The 1.5-liter engine is designed for integration into PHEV and all-electric variants
More power, better fuel economy — so why do this?
BMW has patents on two, bizarre three-cylinder engine designs meant to improve on the classic V-twin. One splays out the pistons in a fan shape, adds a cylinder to the traditional design.
BMW just keeps lopping off cylinders from its engines and sliding the ever-more-diminutive mills into its models. This spring, Europeans will get some of the automaker's smallest yet thanks to a new entry-level 2 Series that will share a powerplant with the Mini Cooper. The Bavarian company will also introduce a few other tweaks to the compact coupe across the pond.
Volvo is in the midst not only of a complete product line overhaul, but also a powertrain revolution as well. It introduced its new generation of Drive-E four-cylinder engines last year, and with the Twin Engine version in the new XC90, has shown just how much it can make from so little. But now it's going even smaller with a new three-cylinder powerplant.
Pop the hood on a Volvo of recent vintage and you'll find four-, five-, six- and even eight-cylinder engines. But the Swedish automaker is downsizing its engines over the coming years. The new XC90, set to be revealed later this week, will use a new family of four-cylinder engines (like the one pictured above). But that's not even the end of it as emerging reports speak of a new three-cylinder engine family in the works.
While cylinder deactivation is hardly commonplace in modern engines, it's certainly not unheard of, especially from automakers hoping to eek out a little better fuel economy from larger displacement mills. It's not just for pickup trucks either; Lamborghini and Mercedes-Benz both shut down cylinders as a solution in some of their vehicles. However, automotive supplier Schaeffler thinks that there might be a reason to bring the tech to some of the smallest engines on the market – namely, th
Is three the magic number of cylinders for Mercedes-Benz parent Daimler and its efforts to build smaller powertrains for its compact hybrids? Potentially, yes, the German automaker could see the need for three-cylinder mills, Automotive News reports. The company doesn't have any plans for them as of yet, though.
When Ford first announced its plan to put the 1.0-liter EcoBoost three-cylinder engine under the hood of the 2014 Fiesta, it promised hybrid-like fuel economy without a hybrid-like premium. We're still waiting for official specs on this engine, but thanks to the EPA's fueleconomy.gov website and Ford's retail site, we now know what customers can expect in terms of both fuel economy and price.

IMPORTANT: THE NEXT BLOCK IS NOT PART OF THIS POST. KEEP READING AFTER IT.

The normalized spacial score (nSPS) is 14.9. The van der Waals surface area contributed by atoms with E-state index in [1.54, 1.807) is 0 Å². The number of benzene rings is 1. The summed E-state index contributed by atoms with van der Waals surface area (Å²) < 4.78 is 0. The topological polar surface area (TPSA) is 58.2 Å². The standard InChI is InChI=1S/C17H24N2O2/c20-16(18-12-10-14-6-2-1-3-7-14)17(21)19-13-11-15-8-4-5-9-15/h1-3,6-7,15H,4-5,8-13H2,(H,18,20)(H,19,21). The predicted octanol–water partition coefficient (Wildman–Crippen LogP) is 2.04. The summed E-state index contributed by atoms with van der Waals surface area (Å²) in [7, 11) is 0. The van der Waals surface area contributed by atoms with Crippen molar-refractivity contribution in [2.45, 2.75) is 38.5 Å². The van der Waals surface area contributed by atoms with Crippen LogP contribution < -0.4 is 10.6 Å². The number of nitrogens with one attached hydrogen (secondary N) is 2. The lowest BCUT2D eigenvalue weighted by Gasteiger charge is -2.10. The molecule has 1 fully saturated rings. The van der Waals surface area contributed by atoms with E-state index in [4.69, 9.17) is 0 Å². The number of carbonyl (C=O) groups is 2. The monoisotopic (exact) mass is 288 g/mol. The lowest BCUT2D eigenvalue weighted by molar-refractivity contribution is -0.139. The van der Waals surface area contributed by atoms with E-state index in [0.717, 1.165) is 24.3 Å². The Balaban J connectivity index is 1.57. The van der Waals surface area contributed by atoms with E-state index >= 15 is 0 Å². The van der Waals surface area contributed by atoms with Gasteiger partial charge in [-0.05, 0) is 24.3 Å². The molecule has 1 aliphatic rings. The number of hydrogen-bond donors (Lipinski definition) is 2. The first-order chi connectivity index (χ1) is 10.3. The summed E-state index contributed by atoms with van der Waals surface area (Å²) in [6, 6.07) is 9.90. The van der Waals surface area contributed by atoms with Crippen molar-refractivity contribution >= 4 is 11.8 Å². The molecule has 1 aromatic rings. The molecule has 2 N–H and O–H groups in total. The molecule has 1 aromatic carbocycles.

Ford's 1.0-liter EcoBoost three-cylinder engine hasn't been around that long, but it sounds like the engine is getting to be fairly popular in the automaker's global car lineup. The Detroit News is reporting that Ford has add a second shift that will allow its German engine plant to double daily output from 500 engines to 1,000.
Just one year after launching the all-new 2013 Fusion, Ford is reportedly set to alter the sedan's powertrain lineup with the addition of a new 1.5-liter turbocharged three-cylinder EcoBoost engine. A member of Blue Oval Forums apparently got their hands on the ordering guide for the 2014 model year Fusion, and this 1.5-liter mill is set to be introduced with late availability.
Three may be the magic number for General Motors and its effort to cut both fuel use and weight in its next-generation extended-range plug-ins, both the new Chevrolet Volt and Cadillac ELR.
We have a date with Mitsubishi Mirage (again). The Japanese subcompact is slated to arrive on our shores in September 2013, and it's one of the product offerings meant to help Mitsubishi's US arm raise sales in its next financial year from 55,000 to 80,000. If next year were 1989, we'd say there's no reason that couldn't happen, but from what we've seen, the Mirage is so magnificently meek (have you seen the interior?) that we aren't sure how it will manage that kind of US sales aggression in th
There's an analogy to diesel engines hiding in the new Ford Fiesta with the 1.0-liter EcoBoost powerplant. There's still a segment of the population that has bad memories of diesel engines, and that makes it harder for Audi or Volkswagen to sell their new clean diesels in the US today. Not impossible, but more of a challenge than it needs to be. In the same way, ask any car geek if they've had good experiences with three-cylinder engines, and the response is likely to be a flashback to a bad rid
General Motors announced today that it would be overhauling its smallest engines, replacing three engine families with a new, modular Ecotec design. Production of new three- and four-cylinder powerplants should begin mid-decade, ramping up to over two million engines a year by 2020.